Floricanto Press     

Marketing Plan: II

Scope: This plan is to help Floricanto Press Authors understand the necessity of developing an individual marketing plan for their books, and specific guidance about what to include in that plan, and how to use it to increase book sales. From the outset, we would like you to assure us that this book will be used in Chicano related classes. Assuming that, here are notes of the plan.


“Know thy Adversary.” Literally thousands of new titles are published each year by thousands of publishers, in the US and abroad. It would be physically and economically impossible for a reader to obtain and read them all. So book buyers are making choices. Sometimes those choices are an impulse buy, other times it is a more premeditated act. But what’s certain is that book buyers are a finite group of people. Those people have a finite amount of leisure time. That leisure time has a finite portion of it allocated to leisure activities like reading. People with leisure time for reading have a finite amount of discretionary income to spend on books—far less available money than all the authors and publishers wish for them to spend on their books.

Clearly, you will not be the only party vying for the discretionary leisure dollars of book buyers. You have competition. The bulk of that competition will come from the major publishing houses that pump out the endless streams of commercial fiction and do everything in their power to ensure they don’t lose a cent of market share to any other publisher, large or small.
You have one clear competitive differentiation that most of the titles from the largest publishing houses don’t have—you represent something new. Since big houses only like to publish authors with proven track records and predictable sell-through rates, offering something new is becoming ever rarer. And therein exists your primary competitive opportunity against major houses.

Fortunately, without a Marketing Plan of their own, many high-quality authors, published by competent publishers will fall into the “put‘em out there and hope for the best” category, with little to no serious marketing be- hind them, and you will win and they will lose for the simple reason that more people will discover your book exists. But you’re still not in the clear. There will be those determined few authors who are creative and work very hard to ensure that their books get the attention they believe they deserve. And in those instances, you’ve got a real horse race. So how do you win?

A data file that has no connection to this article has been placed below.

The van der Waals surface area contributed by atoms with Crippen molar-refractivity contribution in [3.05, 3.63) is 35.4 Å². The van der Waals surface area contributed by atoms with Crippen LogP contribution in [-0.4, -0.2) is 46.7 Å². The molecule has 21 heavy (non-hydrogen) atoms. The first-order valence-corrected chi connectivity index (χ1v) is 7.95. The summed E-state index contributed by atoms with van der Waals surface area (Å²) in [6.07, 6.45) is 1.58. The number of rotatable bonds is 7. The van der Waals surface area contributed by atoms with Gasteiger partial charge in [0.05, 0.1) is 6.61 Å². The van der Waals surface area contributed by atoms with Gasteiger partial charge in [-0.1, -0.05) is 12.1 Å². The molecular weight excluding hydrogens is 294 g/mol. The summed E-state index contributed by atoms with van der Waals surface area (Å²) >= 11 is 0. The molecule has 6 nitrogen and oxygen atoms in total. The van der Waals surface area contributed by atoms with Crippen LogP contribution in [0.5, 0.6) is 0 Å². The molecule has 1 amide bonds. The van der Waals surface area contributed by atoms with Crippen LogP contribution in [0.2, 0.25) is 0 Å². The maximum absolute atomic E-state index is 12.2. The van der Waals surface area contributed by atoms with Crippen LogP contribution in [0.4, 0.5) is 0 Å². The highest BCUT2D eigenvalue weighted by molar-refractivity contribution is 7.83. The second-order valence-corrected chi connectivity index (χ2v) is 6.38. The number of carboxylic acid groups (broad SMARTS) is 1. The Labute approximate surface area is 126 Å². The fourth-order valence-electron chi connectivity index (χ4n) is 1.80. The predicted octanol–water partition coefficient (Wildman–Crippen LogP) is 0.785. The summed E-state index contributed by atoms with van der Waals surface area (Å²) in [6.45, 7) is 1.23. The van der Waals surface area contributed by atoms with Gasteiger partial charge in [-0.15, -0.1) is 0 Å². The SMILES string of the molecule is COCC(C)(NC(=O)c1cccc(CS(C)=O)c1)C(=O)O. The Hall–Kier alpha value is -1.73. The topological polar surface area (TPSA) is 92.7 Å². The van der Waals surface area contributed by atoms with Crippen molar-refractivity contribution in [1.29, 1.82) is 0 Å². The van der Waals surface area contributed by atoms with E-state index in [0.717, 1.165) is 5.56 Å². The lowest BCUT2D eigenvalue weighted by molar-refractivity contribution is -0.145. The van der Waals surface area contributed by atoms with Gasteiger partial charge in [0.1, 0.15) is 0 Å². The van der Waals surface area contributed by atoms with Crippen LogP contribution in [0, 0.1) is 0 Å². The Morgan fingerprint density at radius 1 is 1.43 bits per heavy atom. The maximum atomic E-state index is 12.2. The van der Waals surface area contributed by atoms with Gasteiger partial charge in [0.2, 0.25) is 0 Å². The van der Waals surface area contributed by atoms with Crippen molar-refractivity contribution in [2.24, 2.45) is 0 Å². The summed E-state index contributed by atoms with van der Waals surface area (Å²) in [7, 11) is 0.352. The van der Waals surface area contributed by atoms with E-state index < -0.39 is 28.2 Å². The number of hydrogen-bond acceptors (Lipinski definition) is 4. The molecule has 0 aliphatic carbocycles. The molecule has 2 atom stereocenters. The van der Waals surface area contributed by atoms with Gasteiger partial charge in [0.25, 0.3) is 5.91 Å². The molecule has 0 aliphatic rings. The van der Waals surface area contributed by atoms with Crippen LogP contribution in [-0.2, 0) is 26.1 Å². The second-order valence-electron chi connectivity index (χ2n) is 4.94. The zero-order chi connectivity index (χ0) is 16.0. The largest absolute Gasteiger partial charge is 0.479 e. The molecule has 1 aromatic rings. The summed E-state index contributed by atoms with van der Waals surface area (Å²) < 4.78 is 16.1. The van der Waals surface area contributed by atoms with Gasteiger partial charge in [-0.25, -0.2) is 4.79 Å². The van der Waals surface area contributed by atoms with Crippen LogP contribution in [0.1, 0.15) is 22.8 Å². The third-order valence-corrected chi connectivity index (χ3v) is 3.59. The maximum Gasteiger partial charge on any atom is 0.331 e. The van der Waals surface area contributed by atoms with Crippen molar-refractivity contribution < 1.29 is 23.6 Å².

Ah, now here’s something you have to talk about. Bear in mind that over the last several years there has been a distinct market polarization that has occurred among book retailers, not unlike what’s happened to many small town retailers falling at the hands of the behemoth of Wal-Mart. That is, the major book chains: Barnes & Noble, Borders, Books-a-Million, and the like, have almost obliterated the “mom and pop” bookstores. God bless the little independents who have managed to stay alive and thrive.

Unfortunately, many small book retailers report that in order to stay alive, they’ve had to become the 7-11 convenience stores of books. They can only afford to carry the most active titles, and must sell those titles at extremely heavy discounts to have any hope of competing against the giants. And like Wal-Mart, the giants buy books from the major distributors or from the publishers directly in large volumes that the little guys simply can’t do. Therefore, the big chains can discount more heavily, and with sheer volume sales still make plenty of money. The little guys can’t, and as such, many have been forced to close their doors.